Improving Tank Life


Facebook Share Icon LinkedIn Share Icon Twitter Share Icon Share by EMail icon Print Icon

Q. We have a recirculating system for our mass finishing solution. The flow rate to the finishing units is 200 gal/hr. Our system consists of two settling tanks, each capable of holding 1,000 gal, but usually there is about 800 gal in each tank. These are cone shaped tanks with baffles to cause the solution to circulate counterclockwise, and downward, settling the solids in the bottom of the cones. Solution is removed near the top of the cone, from a central riser tube. The first tank gets the dirty discharge from two vibratory bowls and centrifugal disk finisher. The solution from this tank then goes to the second tank for additional settling. As a final step, the solution from the second tank is pumped through a 25-micron filter and on to the finishing room. We tap the sediment from the bottom of each cone, at a rate of one gallon an hour from each cone and send that material to an evaporator. The system works well as far as delivering acceptable solution to our finishing machines, but the problem is a foul odor within just a few weeks of freshly charging the system. Can you give us suggestions for improving the tank life of the solution? S.C.


A. Bio-contamination is a common problem in all closed loop systems. It can occur in machine shops, finishing departments, cooling towers, diesel fuel systems, swimming pools and anywhere a volume of liquid is stored. Jet aircrafts have a critical problem because biomass can plug their fuel system with deadly results. In metalworking machine shops and mass finishing departments, the method for controlling bacteria, mold and fungus has two primary concerns that don’t necessarily apply to other systems: personal safety and protection of metal parts.

Personal safety first involves reducing the exposure of operating personnel to a biomass that may invade their bodies. Good fluid management is essential and it is properly a joint venture between the company using a product and the manufacturer of that product. Even properly formulated compounds can, after lengthy exposure to contaminating environments, start to degrade. Contaminating environments cannot be avoided. They include airborne bacteria, people-borne bacteria, mill oil on stock, fluids coming from prior operations and so on. It is essential that all fluid reservoirs, coolant systems in cutting and grinding machines, water towers, mass finishing systems or whatever—be checked regularly for biomass growths.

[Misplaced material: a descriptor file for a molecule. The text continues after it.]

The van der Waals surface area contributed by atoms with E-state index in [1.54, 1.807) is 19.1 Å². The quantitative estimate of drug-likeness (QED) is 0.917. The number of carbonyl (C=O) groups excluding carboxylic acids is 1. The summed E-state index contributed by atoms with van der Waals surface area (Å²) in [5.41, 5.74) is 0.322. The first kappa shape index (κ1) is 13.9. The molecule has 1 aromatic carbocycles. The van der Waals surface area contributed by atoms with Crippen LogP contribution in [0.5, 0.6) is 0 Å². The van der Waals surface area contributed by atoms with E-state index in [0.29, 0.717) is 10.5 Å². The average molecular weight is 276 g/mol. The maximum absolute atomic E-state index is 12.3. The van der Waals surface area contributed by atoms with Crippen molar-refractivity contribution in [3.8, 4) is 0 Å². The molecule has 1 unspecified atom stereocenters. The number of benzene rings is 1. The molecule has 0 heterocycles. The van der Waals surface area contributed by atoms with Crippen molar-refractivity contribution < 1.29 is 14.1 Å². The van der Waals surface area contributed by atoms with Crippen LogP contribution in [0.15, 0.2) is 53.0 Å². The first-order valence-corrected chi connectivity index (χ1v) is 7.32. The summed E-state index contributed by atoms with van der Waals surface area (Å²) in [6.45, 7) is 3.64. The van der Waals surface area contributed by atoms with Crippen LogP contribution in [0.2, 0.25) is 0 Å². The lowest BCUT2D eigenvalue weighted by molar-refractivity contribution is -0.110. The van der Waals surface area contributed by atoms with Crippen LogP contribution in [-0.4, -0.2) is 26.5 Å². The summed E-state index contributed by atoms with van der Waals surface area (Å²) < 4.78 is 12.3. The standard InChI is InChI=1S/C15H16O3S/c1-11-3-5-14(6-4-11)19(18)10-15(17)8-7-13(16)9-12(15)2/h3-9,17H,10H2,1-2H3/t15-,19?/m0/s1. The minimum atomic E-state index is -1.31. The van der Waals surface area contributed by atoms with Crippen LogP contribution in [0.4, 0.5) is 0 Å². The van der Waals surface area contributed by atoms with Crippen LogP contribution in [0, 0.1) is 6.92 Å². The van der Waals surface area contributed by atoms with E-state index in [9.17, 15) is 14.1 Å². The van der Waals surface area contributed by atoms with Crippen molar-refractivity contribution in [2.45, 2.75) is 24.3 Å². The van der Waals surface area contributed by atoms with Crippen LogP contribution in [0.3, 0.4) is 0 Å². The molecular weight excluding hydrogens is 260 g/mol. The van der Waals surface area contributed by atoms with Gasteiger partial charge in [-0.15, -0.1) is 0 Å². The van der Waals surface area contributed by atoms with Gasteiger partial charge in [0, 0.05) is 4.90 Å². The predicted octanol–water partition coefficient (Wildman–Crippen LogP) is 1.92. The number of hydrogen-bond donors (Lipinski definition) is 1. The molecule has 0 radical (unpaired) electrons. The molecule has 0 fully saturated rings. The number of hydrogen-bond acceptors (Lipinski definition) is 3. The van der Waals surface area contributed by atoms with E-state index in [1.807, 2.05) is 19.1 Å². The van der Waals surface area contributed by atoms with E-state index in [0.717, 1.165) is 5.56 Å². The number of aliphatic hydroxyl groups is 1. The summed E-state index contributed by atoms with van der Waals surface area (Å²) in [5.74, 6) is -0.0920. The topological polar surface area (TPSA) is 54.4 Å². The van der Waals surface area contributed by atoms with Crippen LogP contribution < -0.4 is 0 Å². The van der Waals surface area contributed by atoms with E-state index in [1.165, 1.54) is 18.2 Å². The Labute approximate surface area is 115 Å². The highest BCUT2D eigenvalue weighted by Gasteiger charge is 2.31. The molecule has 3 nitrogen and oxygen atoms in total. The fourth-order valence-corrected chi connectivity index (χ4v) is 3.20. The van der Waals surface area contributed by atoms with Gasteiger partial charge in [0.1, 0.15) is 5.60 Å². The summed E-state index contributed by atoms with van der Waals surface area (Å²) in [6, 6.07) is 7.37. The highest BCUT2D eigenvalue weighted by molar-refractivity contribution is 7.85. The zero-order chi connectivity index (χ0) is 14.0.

The second concern is protection of metal parts. When bacteria grow beyond manageable limits, one result can be corrosion of metal parts. This includes the parts you are manufacturing, the parts of the machines and the fluid handling system.

While odor is often the first thing you observe when a fluid is going fowl, it is better not to wait for that indicator. It is better to have routine testing. The simplest way to do this is to use the commonly available paddle testers. The paddle is dipped in the solution and sealed in its clear plastic tube. Put the tube in a warm, dark place such as a desk drawer in the shop office. In two or three days the surfaces of the paddle will show the presence of common bacteria, mold and fungus. I recommend this as a weekly test.

Controlling the growth of a biomass begins with the formulation of the compound you are using. The control ingredients are expensive. If your buying criterion is price, you will probably get what you paid for and that can be some very costly problems. So, start with quality compounds. Then, if you detect a biomass growth, immediately involve your supplier and apply treatments that are compatible with his products and with your parts and machinery.

The more effective control agents can be very damaging to various metals. For example, if you use common household bleach to disinfect your metalworking fluid, most of the metals it touches will corrode. In one case, even the pump in a parts washer was destroyed. Some common control agents may introduce heavy metals to your solution and cause disposal problems later. Almost any agent can damage yellow metal alloys, and you will have to take measures to protect brass nozzles and fittings. Also, consider operator safety when putting control agents into your system.

Be involved on a regular basis with fluid management, and work closely with the manufacturer of your process compounds. Consider alternate sources of process compounds, and if necessary, use the services of a consulting biologist with experience in metalworking fluids. 

Related Topics


  • In Mechanical Finishing, All That Glistens Is … Or Is It?

    Surface finish types for commercially supplied stainless steel sheet are detailed in various standards. ASTM A480-12 and EN10088-2 are two; BS 1449-2 (1983) is still available, although no longer active. These standards are very similar in that they define eight grades of surface finish for stainless steel. Grade 7 is “buff polished,” while the highest polish—the so-called mirror polish—is designated Grade 8

  • Taking the (Oxide) Edge Off

    Metal fabricators that laser-cut with oxygen take steps to prepare parts better for powder coating.

  • Microabrasive Precision Shot Peening

    Precision shot peening brings an entirely new concept to the field of microabrasive blasting, and it is complementary to its larger cousin. Using glass bead media, several companies have been shot peening for years with microabrasive blasting technology.